All women with possibly severe lesions detected visually during the pelvic examination were urgently referred to colposcopy for further evaluation. Women with any abnormal (> atypical squamous cells of unknown significance, or ASCUS) cytologic interpretation were also referred for colposcopic evaluation, as was also done with those with a positive Cervigram (> P0, including all positive Cervigram categories from P0 to P3). (P0 means probably normal, but colposcopy recommended to rule out serious neoplasia; P1, probable low grade cervical lesion; P2, probable high grade cervical lesion; and P3, probable cancer). Finally, a 2% random sample of women from the entire cohort, regardless of diagnosis, were also referred to colposcopy, as a control group.
At the colposcopy clinic, each woman was administered a supplemental questionnaire to assess more extensively her sexual history, medical history, douching, alcohol consumption, occupational history, and exposure to pesticides; the sexual behavior of her partner; and her family history of gynecological cancer. A food frequency questionnaire, concerning the 42 most common sources of selected micronutrients in the Guanacastecan diet, was also included.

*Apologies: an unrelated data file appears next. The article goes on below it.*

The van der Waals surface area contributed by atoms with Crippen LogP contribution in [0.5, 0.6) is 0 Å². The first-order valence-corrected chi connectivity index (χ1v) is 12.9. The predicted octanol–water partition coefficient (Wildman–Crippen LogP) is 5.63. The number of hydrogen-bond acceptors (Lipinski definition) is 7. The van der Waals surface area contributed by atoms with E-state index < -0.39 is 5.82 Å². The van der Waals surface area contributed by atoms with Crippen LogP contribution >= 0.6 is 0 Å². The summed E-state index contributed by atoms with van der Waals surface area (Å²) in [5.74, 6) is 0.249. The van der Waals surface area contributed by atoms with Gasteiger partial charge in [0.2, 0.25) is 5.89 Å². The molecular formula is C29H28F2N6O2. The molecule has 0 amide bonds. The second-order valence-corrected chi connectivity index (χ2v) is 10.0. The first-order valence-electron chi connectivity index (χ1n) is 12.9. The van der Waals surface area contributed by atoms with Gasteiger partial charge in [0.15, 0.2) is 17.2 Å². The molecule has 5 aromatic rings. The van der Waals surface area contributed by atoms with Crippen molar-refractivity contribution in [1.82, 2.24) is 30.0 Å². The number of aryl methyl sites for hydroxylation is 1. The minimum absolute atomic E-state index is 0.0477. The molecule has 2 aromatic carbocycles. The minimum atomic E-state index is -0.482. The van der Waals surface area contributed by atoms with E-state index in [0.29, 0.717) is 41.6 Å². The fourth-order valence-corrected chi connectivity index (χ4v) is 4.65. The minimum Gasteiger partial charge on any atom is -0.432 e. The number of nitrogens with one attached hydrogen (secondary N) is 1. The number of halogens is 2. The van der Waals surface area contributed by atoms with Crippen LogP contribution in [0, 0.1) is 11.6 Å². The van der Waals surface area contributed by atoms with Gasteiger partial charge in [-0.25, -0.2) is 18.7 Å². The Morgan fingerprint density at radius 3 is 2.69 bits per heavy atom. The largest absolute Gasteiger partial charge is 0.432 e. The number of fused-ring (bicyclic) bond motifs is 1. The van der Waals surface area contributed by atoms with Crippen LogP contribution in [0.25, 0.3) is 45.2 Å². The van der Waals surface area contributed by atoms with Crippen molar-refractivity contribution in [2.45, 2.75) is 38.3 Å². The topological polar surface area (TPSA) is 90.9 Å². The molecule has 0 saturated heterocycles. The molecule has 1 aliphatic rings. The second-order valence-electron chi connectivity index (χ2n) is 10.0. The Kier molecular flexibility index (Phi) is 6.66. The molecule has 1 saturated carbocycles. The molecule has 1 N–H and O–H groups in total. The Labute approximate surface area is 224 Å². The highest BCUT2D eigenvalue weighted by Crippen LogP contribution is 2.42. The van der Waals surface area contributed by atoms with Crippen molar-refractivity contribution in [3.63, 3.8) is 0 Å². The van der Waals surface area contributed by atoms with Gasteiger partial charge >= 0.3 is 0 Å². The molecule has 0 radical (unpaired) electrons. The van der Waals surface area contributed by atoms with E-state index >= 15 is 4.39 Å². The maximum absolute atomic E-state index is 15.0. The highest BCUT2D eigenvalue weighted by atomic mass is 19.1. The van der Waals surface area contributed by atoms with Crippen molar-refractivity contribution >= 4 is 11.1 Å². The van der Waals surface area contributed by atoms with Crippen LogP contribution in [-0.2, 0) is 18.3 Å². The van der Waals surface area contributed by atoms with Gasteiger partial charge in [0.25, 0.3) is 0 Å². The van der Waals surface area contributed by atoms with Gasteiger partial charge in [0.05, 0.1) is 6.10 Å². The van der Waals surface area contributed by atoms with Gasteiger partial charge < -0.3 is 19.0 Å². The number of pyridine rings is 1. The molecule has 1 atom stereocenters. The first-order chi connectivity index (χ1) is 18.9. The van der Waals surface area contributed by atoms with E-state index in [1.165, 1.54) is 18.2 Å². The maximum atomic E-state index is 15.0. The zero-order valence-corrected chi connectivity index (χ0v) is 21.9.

For the women referred to colposcopy the study colposcopist/gynecologist, who was highly experienced, performed the examination, and punch biopsies were taken from detected lesions. The colposcopic impression was detailed using standard criteria. Four or five digital colposcopic images were recorded using the DenVu system (DenVu LLC, Tucson, Arizona, United States), with low and high magnification, before and after the application of acetic acid and iodine to the cervix and during the biopsy, if one was taken, to record the exact location. At this clinic, cervical cells were also taken using a Dacron swab for HPV DNA assays, and an additional blood sample was drawn in heparin tubes, separated into its components, and stored to permit micronutrient and other testing. If a cervical intraepithelial lesion grade 2 (CIN 2) or worse (> CIN 2, including more severe neoplasia grade 3 and cervical cancer) was confirmed according to Costa Rican or United States pathologists, the woman was treated following Costa Rican national protocols.